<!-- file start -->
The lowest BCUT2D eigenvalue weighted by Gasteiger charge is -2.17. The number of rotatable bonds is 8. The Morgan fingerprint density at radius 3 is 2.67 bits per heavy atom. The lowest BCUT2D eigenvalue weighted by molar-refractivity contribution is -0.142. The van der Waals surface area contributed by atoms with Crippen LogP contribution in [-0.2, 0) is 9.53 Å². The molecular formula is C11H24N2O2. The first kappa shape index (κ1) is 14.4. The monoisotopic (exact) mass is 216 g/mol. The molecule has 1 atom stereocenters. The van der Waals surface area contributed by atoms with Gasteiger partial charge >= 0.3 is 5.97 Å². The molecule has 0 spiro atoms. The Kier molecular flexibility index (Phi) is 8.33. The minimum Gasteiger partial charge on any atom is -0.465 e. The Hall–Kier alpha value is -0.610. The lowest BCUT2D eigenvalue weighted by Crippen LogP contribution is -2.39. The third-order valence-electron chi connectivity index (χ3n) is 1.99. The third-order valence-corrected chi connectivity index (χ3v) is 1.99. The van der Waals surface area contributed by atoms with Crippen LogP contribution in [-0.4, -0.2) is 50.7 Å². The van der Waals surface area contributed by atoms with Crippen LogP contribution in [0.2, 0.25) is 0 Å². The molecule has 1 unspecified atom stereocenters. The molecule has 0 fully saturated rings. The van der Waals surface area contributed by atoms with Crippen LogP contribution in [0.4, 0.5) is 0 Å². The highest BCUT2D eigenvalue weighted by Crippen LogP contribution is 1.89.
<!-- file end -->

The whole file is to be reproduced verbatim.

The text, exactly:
The lowest BCUT2D eigenvalue weighted by Gasteiger charge is -2.17. The number of rotatable bonds is 8. The Morgan fingerprint density at radius 3 is 2.67 bits per heavy atom. The lowest BCUT2D eigenvalue weighted by molar-refractivity contribution is -0.142. The van der Waals surface area contributed by atoms with Crippen LogP contribution in [-0.2, 0) is 9.53 Å². The molecular formula is C11H24N2O2. The first kappa shape index (κ1) is 14.4. The monoisotopic (exact) mass is 216 g/mol. The molecule has 1 atom stereocenters. The van der Waals surface area contributed by atoms with Gasteiger partial charge >= 0.3 is 5.97 Å². The molecule has 0 spiro atoms. The Kier molecular flexibility index (Phi) is 8.33. The minimum Gasteiger partial charge on any atom is -0.465 e. The Hall–Kier alpha value is -0.610. The lowest BCUT2D eigenvalue weighted by Crippen LogP contribution is -2.39. The third-order valence-electron chi connectivity index (χ3n) is 1.99. The third-order valence-corrected chi connectivity index (χ3v) is 1.99. The van der Waals surface area contributed by atoms with Crippen LogP contribution in [-0.4, -0.2) is 50.7 Å². The van der Waals surface area contributed by atoms with Crippen LogP contribution in [0.2, 0.25) is 0 Å². The molecule has 1 unspecified atom stereocenters. The molecule has 0 fully saturated rings. The van der Waals surface area contributed by atoms with Crippen LogP contribution in [0.4, 0.5) is 0 Å². The highest BCUT2D eigenvalue weighted by Crippen LogP contribution is 1.89.